Uyghur people

From Simple English Wikipedia, the free encyclopedia
Uyghur
ئۇيغۇر
Uyghur at Kashgar Sunday Market.jpg
Uyghur man at the Kashgar Sunday Market
Regions with significant populations
 China
(Xinjiang)
11,303,355[1]
 Kazakhstan223,100 (2009)[2]
 Uzbekistan55,220 (2008)
 Kyrgyzstan49,000 (2009)[3]
 Turkey (Uyghurs in Turkey)45,800 (2010)[4][5]
 Saudi Arabia~50,000 (2013) (Saudi Labor Ministry)[6]
 Syria~3,500 (2015) (Uyghur Turkistan Islamic Party members plus families in Zanbaqi (الزنبقي) in Jisr al-Shughur)[7][8][9][10]
 Pakistan
(Uyghurs in Pakistan)
~1,000 families (2010)[11]
 Russia3,696 (2010)[12]
 Ukraine197 (2001)[13]
Languages
Uyghur
Religion
Sunni Islam
Related ethnic groups
other Turkic peoples

The Uyghurs (wee-ger; 维吾尔人) are a Turkic people living mainly in Xinjiang, China. Over 11 million Uyghurs live there, more than any other part of the world. Some Uyghurs seek independence from China.[14]

There are also many Uyghurs in Beijing, Shanghai[15] and Taoyuan County (Hunan, South-Central China).[16] There are Uyghur diasporic communities in Turkey, Kazakhstan, Kyrgyzstan, Uzbekistan, Pakistan and Mongolia. However, the vast majority of Uyghurs live in their native homeland Xinjiang, a province located in the far northwest of China.

Uyghurs are mainly Muslim and speak Uyghur, a Turkic language. The Uyghur alphabet is based on the Arabic alphabet.

Most Uyghurs were originally from the ancient Karluk tribes of the Kara-Khanid Khanate and immigrated to what is now Xinjiang during the 8th or 9th centuries AD. Modern Uyghurs identify with the Karakhanids even though the name Uyghur was taken from the Manichaean Uyghur Khaganate and the Buddhist state of Qocho.[17][18]

At a conference in Tashkent in 1921, representatives of the New Uyghur-speaking population of West Turkestan, whose language does not go back directly to the Old Uyghur of Mongolia, or only to a small extent, adopted the name "Uyghurs" for themselves.[19][20]

References[change | change source]

  1. "Statistical Yearbook of Xinjiang in 2016". Xinjiang Uygur Autonomous Region Statistics Bureau. Xinjiang Uygur Autonomous Region Statistics Bureau. Archived from the original on 10 November 2017.
  2. Агентство Республики Каписью на 26,1% и составила 10098,6 тыс. человек. Увеличилась численность узбеков на 23,3%, составив 457,2 тыс. человек, уйгур — на 6%, составив 223,1 тыс. человек. Снизилась численность русских на 15,3%, составив 3797,0 тыс. человек; немцев — на 49,6%, составив 178,2 тыс. человек; украинцев – на 39,1%, составив 333,2 тыс. человек; татар – на 18,4%, составив 203,3 тыс. человек; других этносов – на 5,8%, составив 714,2 тыс. человек.
  3. Национальный статистический комитет Кыргызской Республики : Перепись населения и жилищного фонда Кыргызской Республики 2009 года в цифрах и фактах — Архив Публикаций — КНИГА II (часть I в таблицах) : 3.1. Численность постоянного населения по национальностям Archived 2012-03-08 at the Wayback Machine
  4. Yitzhak Shichor; East-West Center (2009). Ethno-diplomacy, the Uyghur hitch in Sino-Turkish relations. East-West Center. p. 16. ISBN 978-1-932728-80-4.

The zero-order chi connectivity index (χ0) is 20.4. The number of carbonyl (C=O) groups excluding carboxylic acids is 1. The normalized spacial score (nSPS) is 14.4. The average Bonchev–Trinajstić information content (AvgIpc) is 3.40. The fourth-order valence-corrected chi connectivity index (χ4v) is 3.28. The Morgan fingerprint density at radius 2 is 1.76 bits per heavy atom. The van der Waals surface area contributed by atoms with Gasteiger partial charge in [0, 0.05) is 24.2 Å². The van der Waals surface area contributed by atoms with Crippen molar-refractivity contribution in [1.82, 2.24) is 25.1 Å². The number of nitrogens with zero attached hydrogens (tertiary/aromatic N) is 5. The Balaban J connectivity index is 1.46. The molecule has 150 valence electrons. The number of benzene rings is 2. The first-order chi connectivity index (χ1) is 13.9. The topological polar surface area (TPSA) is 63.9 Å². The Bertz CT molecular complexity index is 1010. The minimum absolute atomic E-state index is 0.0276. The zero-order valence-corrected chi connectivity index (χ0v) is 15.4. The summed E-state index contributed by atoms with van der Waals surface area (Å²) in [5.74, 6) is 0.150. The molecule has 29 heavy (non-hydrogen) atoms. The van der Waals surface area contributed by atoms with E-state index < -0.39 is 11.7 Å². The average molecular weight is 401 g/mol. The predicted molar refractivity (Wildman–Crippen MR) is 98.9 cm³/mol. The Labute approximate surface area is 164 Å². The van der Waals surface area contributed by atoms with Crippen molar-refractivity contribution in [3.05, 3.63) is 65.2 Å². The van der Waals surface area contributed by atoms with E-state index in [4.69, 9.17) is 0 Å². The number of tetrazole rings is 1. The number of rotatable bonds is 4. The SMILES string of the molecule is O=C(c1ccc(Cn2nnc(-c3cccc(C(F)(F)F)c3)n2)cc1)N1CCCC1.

5. "Uygur Ajan Rabia Kadir, Doğu Türkistanlı Mücahidleri İhbar Etti". ISLAH HABER "Özgür Ümmetin Habercisi". 8 January 2015. Archived from the original on 3 February 2016.
  6. "Nitaqat rules for Palestinians and Turkistanis eased". arabnews.com. Sadui Labor Ministry. Retrieved 3 November 2015.
  7. ابنا, الميادين + (September 3, 2015). "قرية الزنبقي السورية أقرب إلى الصين منها الى دمشق + صور". ar.abna24.com.
  8. "داعش جلب آلاف المقاتلين مع عائلاتهم إلى الرقة" – via YouTube.
  9. الحربي, كتائب الإعلام. "كتائب الإعلام الحربي". harbipress.com. Archived from the original on 2017-12-13. Retrieved 2017-11-20.
  10. "بالفيديو : قرية الزنبقي يتحول الى مستوطنة للأيغور والتركمان". Archived from the original on 2015-09-25. Retrieved 2017-11-20.
  11. Hoshur, Shohret; Shemshidin, Zubeyra (2010-04-06), "Pakistan Uyghurs in Hiding: Brothers blame raids and arrests on pressure from China", Radio Free Asia, retrieved 2010-05-11
  12. "Перепись населения России 2010 года". Archived from the original on 2021-12-23. Retrieved 2014-03-03.
  13. State statistics committee of Ukraine - National composition of population, 2001 census (Ukrainian)
  14. "U.N. says it has credible reports that China holds million Uighurs in secret camps". Reuters. 2018-08-12. Retrieved 2020-07-31.
  15. "Chinese Cultural Studies: Ethnography of China". Archived from the original on 2016-03-25. Retrieved 2008-02-22.
  16. "Ethnic Uygurs in Hunan Live in Harmony with Han Chinese". en.people.cn.
  17. Barfield, Thomas (2008). "Review of Eurasian Crossroads: A History of Xinjiang". China Review International. 15 (2): 52–56. ISSN 1069-5834. Retrieved 13 July 2022.
  18. Starr, S. Frederick (31 March 2004). Xinjiang : China's Muslim borderland (1 ed.). Armonk, N.Y.: M.E. Sharpe Inc. p. 42. ISBN 978-0-765-61318-9. Retrieved 13 July 2022.
  19. Meyer-Ingwersen, Johannes (2016). Glück, Helmut; Rödel, Michael (eds.). Metzler Lexikon Sprache (in German) (5., aktualisierte und überarbeitete Auflage ed.). Stuttgart: Metzler, J.B. p. 732. ISBN 978-3-476-02641-5. Retrieved 13 July 2022.
  20. Weekes, Richard V. (1984). Muslim peoples : a world ethnographic survey (2nd, rev. and expanded ed.). Westport, Conn.: Greenwood Press. pp. 830–833. ISBN 0-313-24640-8. Retrieved 13 July 2022.[permanent dead link]

Related pages[change | change source]